How does this make you feel
>Last week, a young Franciscana dolphin was killed on a beach in Argentina as a consequence of rough handling by throngs of eager tourists. The animal, along with another dolphin, had reportedly been yanked from the water so people could take photos.
>As if the loss of life for the sake of photographs wasn't troubling enough, Franciscana dolphins are listed as a "vulnerable" species, found only in the waters of southeastern South America.
>No , this one wasn't smart, he got close to the humans thinking they were friendly
>implying most of them aren't white tourists
One thing is to make a photo at a safe distance hell even spoiling a bit the photo with a piece of paper with the date ala 4chan is ok.
The other thing is just result of the whole social media shit. The good part is that sometimes instafuckers risk their lives just to get a photo with thousands of likes. So it's something.
>Possibility of asphixiation because cetaceans close their blowholes in extremely stressful situation, which is the case.
>Being crushed by the weight of his whole body, although it's a calf and probably that one is irrelevant.
The fella had one hell of a time before dying...
>spics on /an/
This was supposed to be the board where we talk about animals, not with animals.
The one a while back about tourists killing thousands of baby turtles by ambushing the site where the mothers came to shore and layed the eggs, then the assholes dug up all the eggs and stuff? Yeah, that was a bad. This is nothing compared to that.
I think /an/ is generally against fucking with animals for the sake of stupid shit.
If someone was jumping on a colony of ants for selfies I would be pissed too, I mean why bother?
Selfie culture is cancer.
I hate all these god damn articles always posting "endangered" they can at least state the real facts instead of branching off one another's bullshit. I saw somewhere that said the dolphins were washing up on the beach already dying and people just decided to pull them out but idk.
>Killing farm animals for food is not the same as killing endangered species for selfies, you dirty coloured hippie.
It often really is though.
You don't need either to live a healthy life.
In the former case it's intentional and in the latter it's stupidity.
i suppose that at least for free range animals there may be possibility of higher quality of life
World hunger deaths are from poverty, almost never from an actual shortage of food in existence.
There's more than enough food to feed the entire world, and then some. The systems of distribution are broken.
On a global scale, there is no actual shortage of edible plant products.
I'm 22 man. I just don't participate in any social media bullshit. I don't Facebook, tweet, insta, Vine, or tumbl. Every moment I share with others, we share together. We don't have to fucking upload it for the rest of the world to give us approval.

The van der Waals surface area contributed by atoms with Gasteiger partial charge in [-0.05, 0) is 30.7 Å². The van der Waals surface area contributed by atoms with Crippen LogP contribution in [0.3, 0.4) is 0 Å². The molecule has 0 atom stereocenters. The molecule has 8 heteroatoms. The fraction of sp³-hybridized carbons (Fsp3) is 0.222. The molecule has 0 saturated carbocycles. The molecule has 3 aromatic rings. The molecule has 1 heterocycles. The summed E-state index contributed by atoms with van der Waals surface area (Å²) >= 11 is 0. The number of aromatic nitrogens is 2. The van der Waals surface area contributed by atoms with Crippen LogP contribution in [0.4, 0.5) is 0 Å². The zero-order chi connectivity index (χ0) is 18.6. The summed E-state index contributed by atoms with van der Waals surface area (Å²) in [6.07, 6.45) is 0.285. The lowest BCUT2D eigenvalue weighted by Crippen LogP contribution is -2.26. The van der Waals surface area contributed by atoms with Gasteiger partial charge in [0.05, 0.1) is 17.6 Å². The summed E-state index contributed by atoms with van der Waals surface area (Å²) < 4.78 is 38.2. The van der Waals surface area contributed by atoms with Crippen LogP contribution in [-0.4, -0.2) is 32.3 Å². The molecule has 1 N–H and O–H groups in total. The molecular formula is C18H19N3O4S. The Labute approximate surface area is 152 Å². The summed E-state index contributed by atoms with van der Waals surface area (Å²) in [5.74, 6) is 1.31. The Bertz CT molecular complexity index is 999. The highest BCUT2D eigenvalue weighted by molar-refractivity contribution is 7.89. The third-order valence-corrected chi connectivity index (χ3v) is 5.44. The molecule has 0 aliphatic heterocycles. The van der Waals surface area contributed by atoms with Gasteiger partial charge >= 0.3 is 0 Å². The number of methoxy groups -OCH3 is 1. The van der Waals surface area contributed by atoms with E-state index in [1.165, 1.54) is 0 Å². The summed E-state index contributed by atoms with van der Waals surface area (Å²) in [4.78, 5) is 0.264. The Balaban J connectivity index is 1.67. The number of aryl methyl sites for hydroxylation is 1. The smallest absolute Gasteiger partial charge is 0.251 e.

Just live in the moment man. You don't need to be constantly connected to social media.
We've got a weird situation in the US because the government pays farmers to grow grain we can't use.
For example we export about 20% of our grain right off the top. So if animals eat 70% and we export 20% and use 30% to make ethanol you'll see we've used 120% of our grain harvest.
the reason there's an overlap is because grain usually gets used twice. We ferment a flat 30% of our grain harvest to make ethanol, then feed the leftover mash from the fermentation process to animals. This adds to the 40% of grain fed directly to animals to make 70%. But that's not even entirely accurate.
most of the 30% we distill and make into gasoline is just the stems and leaves from grain plants that were grown to feed people.
so that 30% used for ethanol and the additional 40% used for animal feed is ALSO used to feed people and to export.
it gets really confusing not just because we're using the same plants for two or three different purposes, but we're also using different parts of those plants for many different purposes.
but if we didn't feed it to animals and export it and turn it into ethanol and eat it then the government would still buy it and toss it in the ocean. Because we pay farmers to keep farming whether we need the food or not.
>We've got a weird situation in the US because the government pays farmers to grow grain we can't use.
>we've used 120% of our grain harvest
>but if we didn't feed it to animals and export it and turn it into ethanol and eat it
>if we didn't use grain for this, that, this and that which uses all the grain grown
>we pay farmers to keep farming whether we need the [it] or not.
>the government pays farmers to grow grain we can't use
Yeah how so? This misinformation has to die already.
it's true in certain frames of reference.
for example if we count calories rather than pounds it's probably true.
It's more likely to be true with foods where we don't eat most of the plant. For example grains where most of the plant is wasted.
it's also true in cases where the animal is eating weeds or wild pasture in places that can't be farmed.
Vegetarians and environmentalists love to pretend we have to choose between growing plants and animals, but in real practice we can and do grow both on the same land since waste parts of plants are often fed to livestock.
>they're not all rangeland cattle.
in the US over half of cattle graze on FS and BLM land.
this doesn't count all the cattle grazing on private property.
so yes, most cattle spend the last week or two of their lives eating grain, but the first two years are spent eating grass and weeds.